New analysis shows that the UK will be £135 billion richer with no deal.
The analysis in question is two years old, and claims that GDP would grow by £135 billion if the UK unilaterally removed all barriers to international trade after Brexit. The analysis has been criticised by other economists, especially for its argument that the UK would not face new non-tariff barriers to trade with the EU in this scenario.
An article on the website The British Journal, dated 8 July 2019, says “the latest report by the Economists for Free Trade have calculated that the opportunities from the UK going global under a “No Deal” Brexit may give the UK an extra £135 billion per year.”
The article has received over 35,000 shares on Facebook (using analysis from Crowdtangle) since its publication earlier this month, but the report in question is not new—it was published two years ago. Many users may have mistaken it for genuinely breaking news though, because The British Journal originally published the article with the BBC’s old breaking news image. It has since changed this to a generic “breaking news” image.
That matter aside, a wide range of other economists have criticised Economists for Free Trade’s estimate about the economic gains from a no deal Brexit.
Where does £135 billion come from?
Two years ago Economists for Free Trade (EFT) claimed that the UK economy would be better off by “as much as £135 billion a year” if the UK left the EU without a deal and unilaterally eliminated all trade barriers, including tariffs on imports.
Of the £135 billion, £80 billion was estimated to come from “free trade”, £40 billion from reducing regulation, £4 billion from reducing benefit payments to unskilled EU migrants, and £11 billion from no longer paying into the EU budget.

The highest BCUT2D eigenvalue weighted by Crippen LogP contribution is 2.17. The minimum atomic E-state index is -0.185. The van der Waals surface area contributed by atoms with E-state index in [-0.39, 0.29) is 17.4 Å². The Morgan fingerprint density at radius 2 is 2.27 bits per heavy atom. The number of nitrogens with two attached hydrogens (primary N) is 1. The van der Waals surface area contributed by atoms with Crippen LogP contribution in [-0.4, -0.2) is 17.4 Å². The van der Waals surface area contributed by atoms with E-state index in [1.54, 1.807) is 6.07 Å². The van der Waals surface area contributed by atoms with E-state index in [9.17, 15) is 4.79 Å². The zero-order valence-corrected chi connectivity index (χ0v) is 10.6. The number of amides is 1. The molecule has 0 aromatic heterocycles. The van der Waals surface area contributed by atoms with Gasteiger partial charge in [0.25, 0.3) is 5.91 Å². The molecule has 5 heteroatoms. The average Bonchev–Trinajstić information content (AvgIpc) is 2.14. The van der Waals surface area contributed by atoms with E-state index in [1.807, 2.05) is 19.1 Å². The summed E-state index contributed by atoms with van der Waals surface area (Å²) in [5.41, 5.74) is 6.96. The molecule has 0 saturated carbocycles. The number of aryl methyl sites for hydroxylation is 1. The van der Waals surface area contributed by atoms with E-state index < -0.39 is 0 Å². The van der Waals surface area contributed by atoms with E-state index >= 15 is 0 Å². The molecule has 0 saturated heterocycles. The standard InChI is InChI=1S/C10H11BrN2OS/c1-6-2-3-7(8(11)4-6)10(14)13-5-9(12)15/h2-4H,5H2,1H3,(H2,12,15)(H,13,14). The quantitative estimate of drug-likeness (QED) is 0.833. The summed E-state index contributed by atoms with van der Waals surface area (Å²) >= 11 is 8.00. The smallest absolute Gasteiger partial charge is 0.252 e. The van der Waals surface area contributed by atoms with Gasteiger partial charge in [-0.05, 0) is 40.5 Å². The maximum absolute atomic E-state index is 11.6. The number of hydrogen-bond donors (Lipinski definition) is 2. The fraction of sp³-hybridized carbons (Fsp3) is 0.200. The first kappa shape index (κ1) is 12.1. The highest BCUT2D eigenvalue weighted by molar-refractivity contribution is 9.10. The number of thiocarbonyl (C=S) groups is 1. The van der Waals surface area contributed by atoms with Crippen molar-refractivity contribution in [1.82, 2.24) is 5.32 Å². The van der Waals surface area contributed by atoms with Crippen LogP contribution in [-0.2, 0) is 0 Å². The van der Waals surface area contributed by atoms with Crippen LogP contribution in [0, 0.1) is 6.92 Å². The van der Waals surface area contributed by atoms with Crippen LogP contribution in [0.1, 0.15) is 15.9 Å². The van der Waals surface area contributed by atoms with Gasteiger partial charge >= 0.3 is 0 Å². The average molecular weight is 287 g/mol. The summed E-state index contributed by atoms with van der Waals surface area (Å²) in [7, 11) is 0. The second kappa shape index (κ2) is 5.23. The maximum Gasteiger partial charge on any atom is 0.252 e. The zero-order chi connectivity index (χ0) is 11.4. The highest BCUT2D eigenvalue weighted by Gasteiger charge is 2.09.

But a wide range of other economists have criticised the group’s estimates and we’ve looked at a few of their main points below.
The benefits of free trade have been heavily questioned
Much of the criticism of EFT’s calculation has focused on the points about “free trade”—where it identifies the bulk of the economic growth to come from. EFT’s argument is essentially that, if the UK left the EU on World Trade Organisation (WTO) terms, it could remove all tariffs and non-tariff barriers on imports from anywhere in the world, which would reduce the prices paid by British consumers by 10%, which in turn would drive an upturn in the economy (GDP).
The 10% figure has been criticised. Researchers at the London School of Economics (LSE) said the figure “comes from looking at the differences in price levels between the UK and some other countries and arguing that these higher prices are due to protectionism caused mainly by EU regulations (non-tariff barriers).”
However, this argument ignores the possibility that prices in EU markets may be higher for other reasons, for example because EU consumers buy better quality products.
The LSE continues: “say Europeans put a higher premium on high-quality clothing compared with Americans. It will look like Europeans are paying more for their clothes, but in reality, the higher average prices simply reflect a different mix of purchases.”
Also the data used by the EFT comes from 2002, meaning the estimates are quite out of date.
The issue of “non-tariff barriers” has also been contested
Economists have also challenged the EFT’s assumption that UK exporters would not face increased non-tariff barriers to trade with the EU if we left on WTO terms. The Institute for Government describes this assumption as “extreme”.
Non-tariff barriers are things like regulatory standards which trading partners have to comply with. They can limit the amount of trade which two countries are able to do together.
It is estimated that the non-tariff barriers faced by non-EU members exporting to the EU range from 7%-21% of the value of those goods (whereas members of the EU single market don’t face such barriers when trading with one another).
The EFT acknowledges this, yet believes that UK exporters would not face new non-tariff barriers if the UK left the EU on WTO terms because WTO rules wouldn’t allow it.
The Institute for Government says: “WTO law is not strong enough to compel the EU to abandon the legal requirements of the Single Market”, a finding supported by trade law experts. This would mean the UK would likely face significant non-tariff barriers on exports to the EU if it adopted the policy proposed by EFT.
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